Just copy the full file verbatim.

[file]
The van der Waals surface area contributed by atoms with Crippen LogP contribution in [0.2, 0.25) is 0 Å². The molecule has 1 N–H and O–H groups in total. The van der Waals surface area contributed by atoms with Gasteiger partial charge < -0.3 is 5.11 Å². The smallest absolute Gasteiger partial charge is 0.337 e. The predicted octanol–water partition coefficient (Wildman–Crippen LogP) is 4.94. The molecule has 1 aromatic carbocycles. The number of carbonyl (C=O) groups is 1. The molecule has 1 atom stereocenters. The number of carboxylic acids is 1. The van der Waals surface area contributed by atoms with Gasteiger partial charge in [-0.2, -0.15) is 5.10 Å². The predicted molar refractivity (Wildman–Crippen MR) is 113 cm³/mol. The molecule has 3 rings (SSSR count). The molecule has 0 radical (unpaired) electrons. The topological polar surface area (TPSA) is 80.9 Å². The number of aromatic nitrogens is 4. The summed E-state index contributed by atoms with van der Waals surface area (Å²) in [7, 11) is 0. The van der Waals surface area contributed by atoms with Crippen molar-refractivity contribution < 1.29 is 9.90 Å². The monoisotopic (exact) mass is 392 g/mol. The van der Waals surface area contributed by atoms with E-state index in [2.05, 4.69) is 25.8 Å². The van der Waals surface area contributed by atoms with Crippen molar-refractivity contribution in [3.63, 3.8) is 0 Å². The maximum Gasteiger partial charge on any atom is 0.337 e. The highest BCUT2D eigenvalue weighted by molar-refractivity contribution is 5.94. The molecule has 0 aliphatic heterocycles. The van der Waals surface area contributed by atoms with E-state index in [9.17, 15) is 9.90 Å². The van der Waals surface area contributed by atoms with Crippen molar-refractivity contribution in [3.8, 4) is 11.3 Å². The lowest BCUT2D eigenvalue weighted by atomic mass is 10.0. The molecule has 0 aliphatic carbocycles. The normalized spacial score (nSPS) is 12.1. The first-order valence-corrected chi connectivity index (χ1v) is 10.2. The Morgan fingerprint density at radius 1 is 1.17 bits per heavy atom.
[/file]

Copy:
The van der Waals surface area contributed by atoms with Crippen LogP contribution in [0.2, 0.25) is 0 Å². The molecule has 1 N–H and O–H groups in total. The van der Waals surface area contributed by atoms with Gasteiger partial charge < -0.3 is 5.11 Å². The smallest absolute Gasteiger partial charge is 0.337 e. The predicted octanol–water partition coefficient (Wildman–Crippen LogP) is 4.94. The molecule has 1 aromatic carbocycles. The number of carbonyl (C=O) groups is 1. The molecule has 1 atom stereocenters. The number of carboxylic acids is 1. The van der Waals surface area contributed by atoms with Gasteiger partial charge in [-0.2, -0.15) is 5.10 Å². The predicted molar refractivity (Wildman–Crippen MR) is 113 cm³/mol. The molecule has 3 rings (SSSR count). The molecule has 0 radical (unpaired) electrons. The topological polar surface area (TPSA) is 80.9 Å². The number of aromatic nitrogens is 4. The summed E-state index contributed by atoms with van der Waals surface area (Å²) in [7, 11) is 0. The van der Waals surface area contributed by atoms with Crippen molar-refractivity contribution < 1.29 is 9.90 Å². The monoisotopic (exact) mass is 392 g/mol. The van der Waals surface area contributed by atoms with E-state index in [2.05, 4.69) is 25.8 Å². The van der Waals surface area contributed by atoms with Crippen molar-refractivity contribution in [3.63, 3.8) is 0 Å². The maximum Gasteiger partial charge on any atom is 0.337 e. The highest BCUT2D eigenvalue weighted by molar-refractivity contribution is 5.94. The molecule has 0 aliphatic heterocycles. The van der Waals surface area contributed by atoms with E-state index in [9.17, 15) is 9.90 Å². The van der Waals surface area contributed by atoms with Crippen molar-refractivity contribution in [3.8, 4) is 11.3 Å². The lowest BCUT2D eigenvalue weighted by atomic mass is 10.0. The molecule has 0 aliphatic carbocycles. The normalized spacial score (nSPS) is 12.1. The first-order valence-corrected chi connectivity index (χ1v) is 10.2. The Morgan fingerprint density at radius 1 is 1.17 bits per heavy atom.